“After that first event, we realized the young adult component was something that we really needed to do a deeper dive into and explore some of these issues with the young adult population,” says Margaret.

That led to the creation of CT Crew pop-up art gallery events that draw people in and engage them in conversation and friendship. For one event, the CT Crew reached out to 23 Japanese American artists who created pieces that represented and reflected mental health, plus musical performances. The pop up was open nine hours a week and “people would come in and hang out and ask questions.” said Courtlyn. 

“Art is something we definitely try to program about,” says Courtlyn. We also hosted a youth paint night, where the instructor was able to talk us through painting while also adding in his experience with mental health and how art helps him.”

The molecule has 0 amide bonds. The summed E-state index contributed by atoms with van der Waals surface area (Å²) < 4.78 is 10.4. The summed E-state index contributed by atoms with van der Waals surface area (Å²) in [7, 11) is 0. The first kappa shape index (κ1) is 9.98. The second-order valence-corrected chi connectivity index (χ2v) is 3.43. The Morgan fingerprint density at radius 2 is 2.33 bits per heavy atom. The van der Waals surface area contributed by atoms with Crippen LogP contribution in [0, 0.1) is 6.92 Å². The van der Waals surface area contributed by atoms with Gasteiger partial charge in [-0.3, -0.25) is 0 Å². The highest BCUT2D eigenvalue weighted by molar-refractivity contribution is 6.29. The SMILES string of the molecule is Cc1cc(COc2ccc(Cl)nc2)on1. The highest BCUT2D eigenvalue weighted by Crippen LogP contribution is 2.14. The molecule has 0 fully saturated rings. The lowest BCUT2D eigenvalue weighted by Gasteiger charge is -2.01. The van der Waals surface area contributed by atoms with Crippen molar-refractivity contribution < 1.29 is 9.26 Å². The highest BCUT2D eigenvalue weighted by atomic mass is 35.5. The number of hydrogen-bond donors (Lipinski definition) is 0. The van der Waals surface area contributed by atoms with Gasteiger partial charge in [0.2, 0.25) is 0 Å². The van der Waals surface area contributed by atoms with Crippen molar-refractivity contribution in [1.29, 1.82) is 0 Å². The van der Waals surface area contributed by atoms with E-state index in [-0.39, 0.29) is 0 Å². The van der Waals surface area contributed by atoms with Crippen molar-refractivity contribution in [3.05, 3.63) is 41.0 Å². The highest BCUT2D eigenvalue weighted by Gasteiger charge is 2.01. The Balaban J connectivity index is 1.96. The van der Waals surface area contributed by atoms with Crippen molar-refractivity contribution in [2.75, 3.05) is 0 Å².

“We always try to keep it as unintimidating as possible, giving people ways to engage with mental health without having to directly jump in.” More about Changing Tides


Little Tokyo Service Center is a social service and community development organization that has been creating positive change for the people and places in Southern California for more than 35 years. We preserve and strengthen the unique ethnic communities of our region and help people thrive. Starting with our own home in Little Tokyo, we build and strengthen communities throughout Southern California where people, culture and our collective future matters.

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Nikki Kealalio Sutton (she/her)

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Little Tokyo Service Center